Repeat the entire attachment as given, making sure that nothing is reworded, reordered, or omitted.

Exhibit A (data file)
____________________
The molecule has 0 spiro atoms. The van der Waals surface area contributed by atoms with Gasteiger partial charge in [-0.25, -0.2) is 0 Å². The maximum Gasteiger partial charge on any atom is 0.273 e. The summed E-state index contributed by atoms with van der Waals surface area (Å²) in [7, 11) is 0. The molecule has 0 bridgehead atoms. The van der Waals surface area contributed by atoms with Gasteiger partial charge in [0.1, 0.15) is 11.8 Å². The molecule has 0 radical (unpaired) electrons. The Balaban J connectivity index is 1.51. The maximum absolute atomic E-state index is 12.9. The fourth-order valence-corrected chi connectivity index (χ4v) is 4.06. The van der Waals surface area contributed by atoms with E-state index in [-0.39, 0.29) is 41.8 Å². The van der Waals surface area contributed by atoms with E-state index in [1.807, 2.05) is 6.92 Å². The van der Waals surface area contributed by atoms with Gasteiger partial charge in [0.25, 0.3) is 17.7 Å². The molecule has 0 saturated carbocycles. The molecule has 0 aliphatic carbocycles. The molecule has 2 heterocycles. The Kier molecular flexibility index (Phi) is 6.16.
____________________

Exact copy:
The molecule has 0 spiro atoms. The van der Waals surface area contributed by atoms with Gasteiger partial charge in [-0.25, -0.2) is 0 Å². The maximum Gasteiger partial charge on any atom is 0.273 e. The summed E-state index contributed by atoms with van der Waals surface area (Å²) in [7, 11) is 0. The molecule has 0 bridgehead atoms. The van der Waals surface area contributed by atoms with Gasteiger partial charge in [0.1, 0.15) is 11.8 Å². The molecule has 0 radical (unpaired) electrons. The Balaban J connectivity index is 1.51. The maximum absolute atomic E-state index is 12.9. The fourth-order valence-corrected chi connectivity index (χ4v) is 4.06. The van der Waals surface area contributed by atoms with E-state index in [-0.39, 0.29) is 41.8 Å². The van der Waals surface area contributed by atoms with E-state index in [1.807, 2.05) is 6.92 Å². The van der Waals surface area contributed by atoms with Gasteiger partial charge in [0.25, 0.3) is 17.7 Å². The molecule has 0 saturated carbocycles. The molecule has 0 aliphatic carbocycles. The molecule has 2 heterocycles. The Kier molecular flexibility index (Phi) is 6.16.